Getting a kick out of nation’s rich tradition
Fierce martial arts and tranquil beauty were juxtaposed in Japan, writes Elaine Sng
THE little dynamo aimed her foot for the head of her much taller compatriot and though she stopped short of making contact, her yells of ‘‘ kiai’’ said she meant business – and this was just her warm-up.
Eight-year-old Hina was honing her sparring skills for her event at the 36th All Japan Karate-do Championships over two days at the end of July in Takamatsu, Japan, and her formidable kicks and punches against her 11-yearold partner were impressive.
I was in the port town of Takamatsu on the northeastern coast of Shikoku island to support the two dozen Australians of GKR Karate club who were competing at the annual event at Takamatsu City Gym.
Young Hina, and her mum, Mrs Matumoto, had travelled from Fukuoka on Japan’s southernmost island of Kyushu for Hina and twin sister Aiko to compete.
There were about 1500 karate practitioners ( karateka) aged eight to 60 from around Japan and a smattering of foreign competitors from Portugal, the UK, New Zealand and Australia.
The event pits the talents of practitioners of goju-ryu ( Japanese for hard-soft style), an offshoot from the original style of karate that was founded on the island of Okinawa about 700 years ago.
Despite the searing 35C heat of summer, the karateka, clad in heavy canvas uniforms with belts denoting their level or grade, practised their moves under their watchful coaches while waiting for their events.
From our seat in the stands, we watched young Hina in the ring sparring. Her ponytail flying, the little dynamo blitzed her way to a gold medal. Her sister was not as fortunate, but through her tears, we could see she was determined to return with renewed vigour.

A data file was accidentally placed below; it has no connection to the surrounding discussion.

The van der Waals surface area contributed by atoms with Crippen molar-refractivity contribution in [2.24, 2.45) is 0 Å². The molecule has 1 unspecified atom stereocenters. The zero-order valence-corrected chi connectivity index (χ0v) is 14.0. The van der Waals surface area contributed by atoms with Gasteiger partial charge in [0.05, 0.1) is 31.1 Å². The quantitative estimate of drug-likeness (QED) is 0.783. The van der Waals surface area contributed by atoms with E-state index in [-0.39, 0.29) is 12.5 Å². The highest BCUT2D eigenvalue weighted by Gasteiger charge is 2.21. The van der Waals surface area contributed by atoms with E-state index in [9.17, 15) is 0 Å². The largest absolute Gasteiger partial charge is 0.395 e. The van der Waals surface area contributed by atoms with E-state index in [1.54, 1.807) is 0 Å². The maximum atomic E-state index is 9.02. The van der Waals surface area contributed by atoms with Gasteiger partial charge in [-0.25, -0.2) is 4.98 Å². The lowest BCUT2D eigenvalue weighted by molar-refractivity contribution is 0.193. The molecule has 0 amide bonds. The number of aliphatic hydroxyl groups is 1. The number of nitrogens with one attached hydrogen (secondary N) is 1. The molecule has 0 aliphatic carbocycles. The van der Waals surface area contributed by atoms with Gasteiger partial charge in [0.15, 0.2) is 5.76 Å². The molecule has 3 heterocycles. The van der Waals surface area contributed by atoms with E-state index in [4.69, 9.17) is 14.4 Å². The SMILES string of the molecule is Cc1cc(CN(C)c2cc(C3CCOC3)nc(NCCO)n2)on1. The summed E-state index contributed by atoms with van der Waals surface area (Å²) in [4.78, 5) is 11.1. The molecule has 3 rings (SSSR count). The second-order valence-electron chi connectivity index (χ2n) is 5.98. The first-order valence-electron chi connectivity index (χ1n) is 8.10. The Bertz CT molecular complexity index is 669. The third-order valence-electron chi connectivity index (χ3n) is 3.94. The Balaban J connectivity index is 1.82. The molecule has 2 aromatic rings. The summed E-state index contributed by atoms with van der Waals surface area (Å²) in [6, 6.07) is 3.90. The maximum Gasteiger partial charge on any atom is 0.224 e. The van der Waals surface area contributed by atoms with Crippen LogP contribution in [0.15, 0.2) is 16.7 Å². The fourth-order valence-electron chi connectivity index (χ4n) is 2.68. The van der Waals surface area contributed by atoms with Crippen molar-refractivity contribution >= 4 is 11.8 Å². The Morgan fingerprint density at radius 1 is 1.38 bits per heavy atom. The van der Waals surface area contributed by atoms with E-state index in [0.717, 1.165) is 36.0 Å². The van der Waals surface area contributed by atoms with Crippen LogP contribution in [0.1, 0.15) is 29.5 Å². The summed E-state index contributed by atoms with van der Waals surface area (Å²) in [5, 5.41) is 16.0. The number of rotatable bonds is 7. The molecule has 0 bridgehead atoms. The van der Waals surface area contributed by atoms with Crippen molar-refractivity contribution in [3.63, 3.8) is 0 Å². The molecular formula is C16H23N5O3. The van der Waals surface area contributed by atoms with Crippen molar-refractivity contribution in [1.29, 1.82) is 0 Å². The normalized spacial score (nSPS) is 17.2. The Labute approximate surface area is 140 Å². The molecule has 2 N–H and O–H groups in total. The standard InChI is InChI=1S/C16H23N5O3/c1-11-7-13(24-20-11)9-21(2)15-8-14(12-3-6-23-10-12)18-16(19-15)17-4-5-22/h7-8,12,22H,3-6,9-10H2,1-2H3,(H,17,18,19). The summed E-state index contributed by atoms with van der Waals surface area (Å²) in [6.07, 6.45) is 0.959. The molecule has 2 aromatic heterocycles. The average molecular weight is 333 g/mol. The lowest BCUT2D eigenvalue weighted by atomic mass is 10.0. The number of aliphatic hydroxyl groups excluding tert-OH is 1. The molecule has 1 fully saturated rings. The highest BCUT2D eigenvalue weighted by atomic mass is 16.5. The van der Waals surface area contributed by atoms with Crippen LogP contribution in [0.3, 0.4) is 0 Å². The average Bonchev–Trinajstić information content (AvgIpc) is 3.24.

We were coming to the end of our three-week tour of Japan and having had our fill of some amazing karate from the competition, it was time to explore the region.
The capital of Kagawa Prefecture, the 422-year-old port city of Takamatsu is guarded by Takamatsu Castle in Tamamo Park on the city’s foreshore, and was an easy 20-minute walk from our hotel. The castle ( entry 200 yen, or $ 2.50) is one of only three in the country surrounded by water moats. Like many castles in Japan, whose predominantly wooden buildings were susceptible to fire or destroyed during World War II, this one had been rebuilt and access was limited to the Hiunkaku, the main residence. Here we wandered silent and barefoot through large tatamifloored rooms, which were typically bare of any furniture and with sliding doors that looked out to the beautiful Japanese garden. Today, the few rooms that are open are used for tea ceremonies and concerts.
The Ushitora tower, Moon-watch tower and Mizutegomon gate had been rebuilt and looked impenetrable to attackers and tourists alike. But we were happy to admire from afar the watchtower’s multi-tiered levels, ornately carved roof and whitewashed walls glimmering in the sunshine.
LAND OF CONTRASTS: Kikugetsutei tea-house in Ritsurin Gardens; and Hina kicks out at the championships.